All SAARC Member States have continuously growing transportation sector to support their increasing population, rising urbanization and developing economies. This has translated into constant pressure on their dependence on oil imports as well as resulted in environmental externalities including climate change implications and local air pollution. Further, with SAARC Member States setting challenging targets to reduce their respective greenhouse gas emissions over the upcoming y ears under the Paris Agreement held on December 2015 at the 21 st session of the Conference of the Parties6, it has now become imperative to assess the current mass transit systems and move towards designing of policies for providing efficient, affordable, accessible and clean mass transportation services to the citizens.

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Study to "Investigate the Difficulties for Household Solar Systems in SAARC Region"

Solar energy is a promising solution to meet the demand for electricity services of rural households in remote locations across the developing countries. The SAARC region witnesses a large amount of solar radiation and hence many areas within this region have apt conditions to utilize the available solar energy through Off-grid solar PV systems. Hence various programmes of household Solar Home Systems (SHSs) had been launched by the SAARC Member States. However, after some early success, several doubts have arisen about the effectiveness and suitability of small PV systems for rural development. There have been many organizational, financial and technical problems that hindered progress of various programmes. SAARC Energy Centre (SEC), has proposed this study on Solar Home System under “Study to Investigate the Difficulties for Household Solar Systems in SAARC Region” with the following objectives:
▪ Review the already completed household Solar Home System programmes and Projects implemented by the Member States including the degree of satisfaction experienced by the users of SHSs.
▪ Identify and investigate barriers and constraints in SHS implementation and suggest measures for the promotion and development of Solar Home Systems in the SAARC Region.

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Study to Review of Existing Feasibility Study of Karnali Chissapani Hydro Power Project (10,800 MW) for Defining the Way Forward to Materialize its Development as a Regional Hydro Power Project.

The general objective of this study is to review the Feasibility Study Report of Karnali (Chisapani) Multipurpose Project (1989) so as to see if there is an opportunity to develop this project for the regional markets and create an opportunity for cooperation for trade in the energy sector and eventually leading to creation of an integrated electricity market in South Asia. The key objective are: (i) review of the existing feasibility studies of Karnali (Chisapani) Hydropower Project (1989). (ii) Appropriately point out the requirements of upgrade/improvement in the data/information contained in the existing studies, where required. (iii) Point out the need to incorporate necessary information which is missing in the existing studies, where required, especially from the point of view that the project is to be undertaken as regional hydro power project. (iv) make available detailed ToR for updating the 1989 Feasibility Study, (v) sensitize the decision makers, professionals, investors and developers of a great opportunity to consider the construction of a regional hydropower project and considerably offsetting the electricity demand and supply gap. And (vi) take another step for advocacy towards promoting regional energy cooperation for materializing the SAARC Energy Ring envisioned by the SAARC leaders.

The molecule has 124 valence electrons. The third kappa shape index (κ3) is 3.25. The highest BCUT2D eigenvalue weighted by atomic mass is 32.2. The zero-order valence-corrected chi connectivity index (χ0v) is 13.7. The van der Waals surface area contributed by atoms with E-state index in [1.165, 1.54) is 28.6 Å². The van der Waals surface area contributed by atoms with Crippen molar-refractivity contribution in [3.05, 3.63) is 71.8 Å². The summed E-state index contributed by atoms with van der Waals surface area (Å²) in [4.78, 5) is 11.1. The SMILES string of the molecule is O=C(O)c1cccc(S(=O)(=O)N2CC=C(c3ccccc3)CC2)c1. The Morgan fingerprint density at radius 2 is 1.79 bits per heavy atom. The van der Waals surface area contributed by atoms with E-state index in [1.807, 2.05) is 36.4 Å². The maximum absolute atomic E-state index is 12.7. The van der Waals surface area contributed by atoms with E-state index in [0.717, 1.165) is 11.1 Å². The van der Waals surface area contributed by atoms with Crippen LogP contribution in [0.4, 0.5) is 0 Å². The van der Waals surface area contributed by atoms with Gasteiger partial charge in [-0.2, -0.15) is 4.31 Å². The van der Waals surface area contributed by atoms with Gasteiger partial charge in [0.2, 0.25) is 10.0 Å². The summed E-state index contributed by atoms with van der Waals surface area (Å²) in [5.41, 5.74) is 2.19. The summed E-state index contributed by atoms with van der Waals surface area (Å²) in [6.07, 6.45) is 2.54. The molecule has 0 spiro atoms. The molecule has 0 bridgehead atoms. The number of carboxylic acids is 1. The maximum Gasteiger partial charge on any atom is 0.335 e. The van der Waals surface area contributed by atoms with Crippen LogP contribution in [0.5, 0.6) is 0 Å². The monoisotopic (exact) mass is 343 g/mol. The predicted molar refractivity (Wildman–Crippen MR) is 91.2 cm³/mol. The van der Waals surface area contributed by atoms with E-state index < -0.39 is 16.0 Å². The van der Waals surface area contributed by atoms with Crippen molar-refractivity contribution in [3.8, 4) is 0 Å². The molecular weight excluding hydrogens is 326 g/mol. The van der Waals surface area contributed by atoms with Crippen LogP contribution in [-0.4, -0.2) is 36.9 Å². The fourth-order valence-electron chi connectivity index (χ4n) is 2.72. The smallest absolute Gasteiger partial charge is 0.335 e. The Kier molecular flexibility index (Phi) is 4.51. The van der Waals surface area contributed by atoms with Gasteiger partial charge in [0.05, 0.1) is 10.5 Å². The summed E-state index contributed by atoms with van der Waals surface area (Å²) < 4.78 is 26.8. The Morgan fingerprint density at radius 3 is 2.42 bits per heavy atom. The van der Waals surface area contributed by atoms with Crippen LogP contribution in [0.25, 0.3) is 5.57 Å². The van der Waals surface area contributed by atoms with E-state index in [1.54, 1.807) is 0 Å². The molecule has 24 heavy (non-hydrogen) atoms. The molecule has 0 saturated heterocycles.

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Study on “Defining Minimum Set of Standardized Technical Data Required for Regional Power Interconnections and Regional Power Trading”

Major objective of this in-house study is to define a set of minimum/vital/standard data and information for and establishment of SAARC Regional Power Interconnections and Power Trading via facilitation and implementation of the SAARC Framework Agreement on Energy Cooperation (Electricity).

The study report may cover, but not limited to, regional as well as international data pertaining to cross border electricity trade to be shared among the power exporting and importing Member States including existing generation facilities, transmission network, generation additions and retirements, transmission developments/augmentations

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Study on “Clean Coal Technologies for Power Sector and Their Scope in SAARC Region”

Coal contributes 39.3 % in global electricity generation and will continue to play a major role in delivering secure energy within in coming decades. Although, the share of coal in the energy mix is declining in developed countries like USA, China and UK, SAARC member states are planning to enhance the coal based power generation as the region has abundant coal resources. Particularly, the expansion of coal fired power generation in India and Pakistan will account for the major increase in coal utilization in the region. Governments of Bangladesh and Afghanistan have also planned to expand coal based power generation in near future. The region is all set for sustained coal utilization in decades to come and coal is going to play an important role in poverty elevation in the region. However, upcoming coal fired power plants in Pakistan, Bangladesh and India will only accounts for ~10% of India’s coal utilization.

The role of clean coal technologies is significant in SAARC region as compared to other parts of the world. This report provides an overview of existing clean coal technologies, their application and potential in SAARC region.